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Carlee Russell Guilty Of Misdemeanors After Kidnapping Hoax


Carlee Russell, the Alabama woman who mysteriously disappeared for two days in July, and then later admitted she had not been kidnapped, was found guilty Wednesday of two misdemeanors.

Russell, 26, made national headlines and sparked a massive search after she allegedly told police she had been abducted and held captive. On the night of July 13, Russell called 911 saying she had seen a toddler walking along a busy highway in Hoover. She also called a relative who said they heard her scream. When police arrived, they found her car abandoned on the shoulder but still running, with her purse on the seat and her phone and wig nearby. They did not find her or a child when searching the area.

Russell returned home on foot 49 hours later, telling investigators she had escaped two abductors by running through the woods to her home, authorities said. But in a statement shared by her attorney on July 28, she admitted that she had concocted the whole story and apologized to investigators and volunteers who had searched for her and publicized her disappearance, asking for their “forgiveness and prayers.”

Carlee Russell was found guilty at a hearing Wednesday. The municipal judge recommended that she serve one year in jail and pay $17,874 in restitution.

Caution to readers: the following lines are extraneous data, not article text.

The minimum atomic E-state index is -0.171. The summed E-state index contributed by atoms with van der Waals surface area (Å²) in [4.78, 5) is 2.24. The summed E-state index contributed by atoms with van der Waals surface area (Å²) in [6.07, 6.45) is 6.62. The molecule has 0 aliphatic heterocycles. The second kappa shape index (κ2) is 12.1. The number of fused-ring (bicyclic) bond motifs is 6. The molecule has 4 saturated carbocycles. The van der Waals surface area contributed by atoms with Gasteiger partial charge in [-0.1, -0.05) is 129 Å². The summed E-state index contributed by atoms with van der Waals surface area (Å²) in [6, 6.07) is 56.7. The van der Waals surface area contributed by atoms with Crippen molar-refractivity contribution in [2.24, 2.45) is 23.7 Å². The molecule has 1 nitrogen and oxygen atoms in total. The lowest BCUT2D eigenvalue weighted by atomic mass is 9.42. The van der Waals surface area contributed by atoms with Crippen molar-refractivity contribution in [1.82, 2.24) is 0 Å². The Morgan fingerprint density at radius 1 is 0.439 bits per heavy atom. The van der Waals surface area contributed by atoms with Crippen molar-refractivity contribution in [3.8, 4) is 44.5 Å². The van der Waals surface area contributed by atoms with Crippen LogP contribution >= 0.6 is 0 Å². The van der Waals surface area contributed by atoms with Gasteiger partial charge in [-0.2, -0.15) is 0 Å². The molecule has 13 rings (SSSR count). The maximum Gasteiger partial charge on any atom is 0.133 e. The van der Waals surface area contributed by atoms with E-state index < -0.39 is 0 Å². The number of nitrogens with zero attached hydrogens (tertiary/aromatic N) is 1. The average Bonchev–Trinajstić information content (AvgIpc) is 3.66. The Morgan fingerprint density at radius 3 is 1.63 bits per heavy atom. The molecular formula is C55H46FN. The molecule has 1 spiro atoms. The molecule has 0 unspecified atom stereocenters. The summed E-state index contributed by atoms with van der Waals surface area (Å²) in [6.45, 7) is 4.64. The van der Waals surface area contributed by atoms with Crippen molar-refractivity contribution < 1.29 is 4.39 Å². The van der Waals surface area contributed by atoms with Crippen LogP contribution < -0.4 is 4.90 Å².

Carlee Russell was found guilty at a hearing Wednesday. The municipal judge recommended that she serve one year in jail and pay $17,874 in restitution.

Russell was charged on July 28 with two misdemeanors ― false reporting to law enforcement authorities and falsely reporting an incident ― and pleaded not guilty.

The municipal judge who found her guilty at a hearing Wednesday recommended that she serve one year in jail and pay $17,874 in restitution, along with other fines of $831 each, AL.com reported.

Russell plans to appeal the verdict, her attorney Emory Anthony said outside the courthouse, adding that jail time was not appropriate for the offenses she’s been charged with. An appeal would take the case to trial in state court, where Russell would face a jury.

In announcing the charges in July, Alabama Attorney General Steve Marshall said, “We don’t see this as a victimless crime. There are significant [law enforcement] hours spent, resources expended as a result of this investigation. And not only that, but the many men and women who are civilians have worn those yellow vests on a hot afternoon and evening, looking for someone they thought was abducted, trying to be of assistance.”

“Her decisions that night created panic and alarm for the citizens of our city and even across the nation, as concern grew that a kidnapper was on the loose using a small child as bait,” Hoover Police Chief Nick Derzis said at that news conference.

Russell has not offered an explanation for her disappearance since her original account to investigators, who pointed to a number of inconsistencies in her story.

“I don’t want her to have a breakdown,’’ Anthony said Wednesday. “So, we’re handling her with kid gloves and making sure her mental state is just fine.”

Russell’s attorney criticized authorities for their lack of compassion in prosecuting the case.

“They know the young lady was not off on a whim,” he said.

Russell’s attorneys did not immediately respond to HuffPost’s request for comment.



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